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  1. #1
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    Question Using an anchor in onClick alert

    To order a customized product from my site, the user has to upload an image and then submit text (separate steps but part of the same php form) before adding to their cart. Currently, the user must scroll back down from the top of the page to the next part of the form after each step which is more confusing than I would like.

    The first step of the form uses a straight forward <form> and I was able to add an action="#anchor" to jump down to where I set the first anchor.

    The second step is regrettably not so straight forward and I'm having trouble adding an anchor. After entering text, the user clicks a submit button which triggers an alert letting them know the text was submitted successfully. When the user clicks the okay button on the popup alert, I would like the page to jump down to the 'add to cart' portion.

    This is the button:
    Code:
    echo '<tr>
        <td valign="bottom" colspan="2" align="center">
            <input id="delete_button" class="button" type="submit" value="Attach Text" onclick="return( confirm( this.form ) );" />
    	</td>
    </tr>';
    And this is the alert:
    PHP Code:
    echo vmCommonHTML::scriptTag(''"function confirm( form ) {
            form.task.value='confirm_text'; 
            alert('Your text was successfully attached.');
            return true;
            
    }" 
    ); 
    How can I prevent the page from returning to the top after the user submits text?

    Thank you,
    Charlotte

  • #2
    Supreme Master coder! Philip M's Avatar
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    Quote Originally Posted by CharlottesWW View Post
    How can I prevent the page from returning to the top after the user submits text?
    You need to use a cookie with a short expiry period. If the cookie is set, scroll page to the anchor.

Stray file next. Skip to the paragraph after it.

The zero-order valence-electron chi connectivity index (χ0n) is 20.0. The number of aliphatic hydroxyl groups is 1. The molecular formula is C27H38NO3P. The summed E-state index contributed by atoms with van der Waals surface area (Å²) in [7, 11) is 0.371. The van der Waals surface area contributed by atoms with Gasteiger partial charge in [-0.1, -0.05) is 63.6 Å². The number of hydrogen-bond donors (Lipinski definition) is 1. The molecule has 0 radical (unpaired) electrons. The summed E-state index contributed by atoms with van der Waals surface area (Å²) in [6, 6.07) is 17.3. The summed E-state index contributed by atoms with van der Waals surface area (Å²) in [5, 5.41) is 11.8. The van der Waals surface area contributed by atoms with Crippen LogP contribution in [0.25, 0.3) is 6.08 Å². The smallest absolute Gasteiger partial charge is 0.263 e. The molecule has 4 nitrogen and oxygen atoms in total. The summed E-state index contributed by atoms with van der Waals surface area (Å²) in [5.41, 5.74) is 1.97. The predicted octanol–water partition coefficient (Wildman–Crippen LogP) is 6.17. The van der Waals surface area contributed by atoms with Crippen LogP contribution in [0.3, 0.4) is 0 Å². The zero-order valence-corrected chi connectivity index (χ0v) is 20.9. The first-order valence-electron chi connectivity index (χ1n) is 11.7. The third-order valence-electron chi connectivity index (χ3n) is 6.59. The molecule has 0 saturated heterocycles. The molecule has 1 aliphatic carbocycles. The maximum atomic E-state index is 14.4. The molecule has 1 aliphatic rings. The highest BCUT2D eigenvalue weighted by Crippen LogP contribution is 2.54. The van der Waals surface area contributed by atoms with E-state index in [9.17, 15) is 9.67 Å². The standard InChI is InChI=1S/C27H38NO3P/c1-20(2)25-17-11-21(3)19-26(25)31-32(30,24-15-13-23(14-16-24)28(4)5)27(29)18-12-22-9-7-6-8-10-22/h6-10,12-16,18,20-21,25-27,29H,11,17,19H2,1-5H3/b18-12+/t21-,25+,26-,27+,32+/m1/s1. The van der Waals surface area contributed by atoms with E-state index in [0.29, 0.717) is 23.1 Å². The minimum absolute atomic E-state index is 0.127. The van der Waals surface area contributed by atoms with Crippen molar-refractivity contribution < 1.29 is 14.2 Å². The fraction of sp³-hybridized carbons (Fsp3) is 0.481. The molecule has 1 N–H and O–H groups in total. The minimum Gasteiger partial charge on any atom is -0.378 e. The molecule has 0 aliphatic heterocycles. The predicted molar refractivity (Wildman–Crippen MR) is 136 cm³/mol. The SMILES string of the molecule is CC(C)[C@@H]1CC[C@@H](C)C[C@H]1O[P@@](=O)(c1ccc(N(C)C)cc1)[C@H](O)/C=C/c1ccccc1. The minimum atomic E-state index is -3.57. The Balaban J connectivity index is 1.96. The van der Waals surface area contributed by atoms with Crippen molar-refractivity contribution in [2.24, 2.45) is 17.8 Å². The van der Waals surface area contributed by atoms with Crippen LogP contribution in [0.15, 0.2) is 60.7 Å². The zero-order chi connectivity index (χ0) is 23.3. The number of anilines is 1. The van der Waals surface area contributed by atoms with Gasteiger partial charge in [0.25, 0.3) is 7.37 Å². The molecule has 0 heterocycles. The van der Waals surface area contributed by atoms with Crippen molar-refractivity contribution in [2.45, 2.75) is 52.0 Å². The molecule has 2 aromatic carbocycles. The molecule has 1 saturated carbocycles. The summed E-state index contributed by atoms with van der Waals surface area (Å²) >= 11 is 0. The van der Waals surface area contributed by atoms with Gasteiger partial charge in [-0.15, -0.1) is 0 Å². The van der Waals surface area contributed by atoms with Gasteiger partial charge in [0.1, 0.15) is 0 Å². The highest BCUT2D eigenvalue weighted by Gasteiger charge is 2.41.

All advice is supplied packaged by intellectual weight, and not by volume. Contents may settle slightly in transit.

    All the code given in this post has been tested and is intended to address the question asked.
    Unless stated otherwise it is not just a demonstration.

  • #3
    Supreme Master coder! Old Pedant's Avatar
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    If, by "the user submits text", you mean that the user has caused the <form> info to be sent to PHP, then why not control it all in the PHP, instead?

    At the spot in your page you want the user to be scrolled to, just add a name tag:
    Code:
    <a name="ScrollHere">&nbsp;</a>
    And then have your PHP code do something like
    Code:
    </body><!-- or at least some place near the bottom of the page -->
    <?php
    if ( ...data was posted here ) 
    {
    ?>
    <script type="text/javascript">
        location.href = "#ScrollHere";
    </script>
    <?php 
    }
    ?>
    </html>
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  • #4
    Supreme Master coder! Old Pedant's Avatar
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    Oh, yeah...just read more closely. That's an <input type=submit> so it *will* submit to the PHP code. So I think it makes most sense to do that in PHP, then. No?
    An optimist sees the glass as half full.
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    A realist drinks it no matter how much there is.

  • #5
    Supreme Master coder! Old Pedant's Avatar
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    Hmmm...but for that matter...

    Why not just do this:
    Code:
    echo vmCommonHTML::scriptTag('', "function confirm( form ) {
            form.task.value='confirm_text'; 
            alert('Your text was successfully attached.');
            form.action = "#ScrollHere";
            return true;
            
    }" );
    Your alert there is kind of a lie. The text isn't really successfully attached until the <form> *does* submit and the PHP processes it, so it might be better to have the PHP generate that alert when it returns the submitted-to page. But that's maybe being too pedantic even for me.
    An optimist sees the glass as half full.
    A pessimist sees the glass as half empty.
    A realist drinks it no matter how much there is.

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    CharlottesWW (09-26-2011)

  • #6
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    Thank you, Old Pendant, this is exactly what I was hoping to learn.

    The fact that the alert is technically untrue bothered me too, but I was afraid my limited coding skills weren't up to the task. Is an alert particularly involved with PHP? Or perhaps you may know of another thread that explains it?

    Edit: adding the form.action to the alert caused the form not to submit properly. I guess your first thought was correct, I'll have to use PHP to control both.
    Last edited by CharlottesWW; 09-26-2011 at 03:30 PM. Reason: Unexpected result


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